Monaco 1962 and Serendipity

Part of my Motorsports in Academia crusade is about the quality of the sources, specifically film, and especially the free film on youtube. My refrain is that this is a dynamic history, where a few hours on youtube puts you on equal intellectual footing with the crusty historians and journalists who have written about drivers and races for decades. How good was Stirling Moss? Thanks to youtube, you can watch plenty of his races, and see for yourself how smooth he was, how much better his lines were than the others.

My point about the stunning quality of film on youtube was proven again last week when I stumbled into this remarkable piece. Apparently its from a German documentary and can be bought here.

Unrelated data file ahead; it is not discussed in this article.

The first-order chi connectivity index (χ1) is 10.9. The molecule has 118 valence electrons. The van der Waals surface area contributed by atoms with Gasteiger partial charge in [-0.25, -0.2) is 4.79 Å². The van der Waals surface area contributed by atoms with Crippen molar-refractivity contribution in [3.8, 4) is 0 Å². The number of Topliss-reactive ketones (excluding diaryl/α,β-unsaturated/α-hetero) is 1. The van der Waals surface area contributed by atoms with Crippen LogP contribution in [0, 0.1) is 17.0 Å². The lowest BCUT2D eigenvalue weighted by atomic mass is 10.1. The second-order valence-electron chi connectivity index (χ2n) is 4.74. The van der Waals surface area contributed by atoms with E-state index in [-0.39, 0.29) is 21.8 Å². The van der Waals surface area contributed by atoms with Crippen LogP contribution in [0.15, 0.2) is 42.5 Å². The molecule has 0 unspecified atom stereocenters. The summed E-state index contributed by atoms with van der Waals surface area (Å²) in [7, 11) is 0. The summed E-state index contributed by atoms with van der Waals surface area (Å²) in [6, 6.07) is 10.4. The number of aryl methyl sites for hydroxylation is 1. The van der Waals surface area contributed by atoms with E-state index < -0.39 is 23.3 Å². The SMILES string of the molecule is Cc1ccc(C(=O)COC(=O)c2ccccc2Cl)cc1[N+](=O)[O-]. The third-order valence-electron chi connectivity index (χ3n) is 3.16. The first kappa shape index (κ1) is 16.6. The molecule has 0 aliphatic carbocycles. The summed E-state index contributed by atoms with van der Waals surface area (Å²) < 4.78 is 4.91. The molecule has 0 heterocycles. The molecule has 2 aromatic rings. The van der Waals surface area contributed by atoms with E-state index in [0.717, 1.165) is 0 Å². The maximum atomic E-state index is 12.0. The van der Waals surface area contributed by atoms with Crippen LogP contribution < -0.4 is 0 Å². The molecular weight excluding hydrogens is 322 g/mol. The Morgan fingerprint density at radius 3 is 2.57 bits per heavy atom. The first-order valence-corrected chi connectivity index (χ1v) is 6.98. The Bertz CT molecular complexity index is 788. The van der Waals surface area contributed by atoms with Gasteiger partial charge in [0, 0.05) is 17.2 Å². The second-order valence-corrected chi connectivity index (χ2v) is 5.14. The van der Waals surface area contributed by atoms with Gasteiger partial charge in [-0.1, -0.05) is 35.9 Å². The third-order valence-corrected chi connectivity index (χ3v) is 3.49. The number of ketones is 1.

If for some reason you’re not seeing the embedded film, the link is here.

My thoughts, in no particular order:

  • Poor Moss! This race took place when Moss, the acknowledged Fastest Guy lay in hospital, clinging onto life, barely out of a coma. He would recover, but never race competitively again
  • Poor Hill! You can imagine Dragoni’s phone call back to Ferrari in Maranello: “…and the Champion, he span at the hairpin…”
  • The vivid color!
  • The helicopter,

and the kind of shots are reminiscent of Frankenheimer’s seminal movie, Grand Prix. I wrote about Grand Prix here, the important thing is that great F1 sage Peter Windsor remembers, as a boy, that only through Frankenheimer did Formula 1 leap out of black and white text or grainy thirty second newsreel clips. Yet here is everything Frankenheimer did, three years earlier!

  • Jo Bonnier’s beard – the quality is so amazing you can clearly see it as he follows the camera car up the hill to Casino Square!
  • Driving the course in what looks like a Ferrari 250 Cabrio (?) during  Formula 1 practice, good living !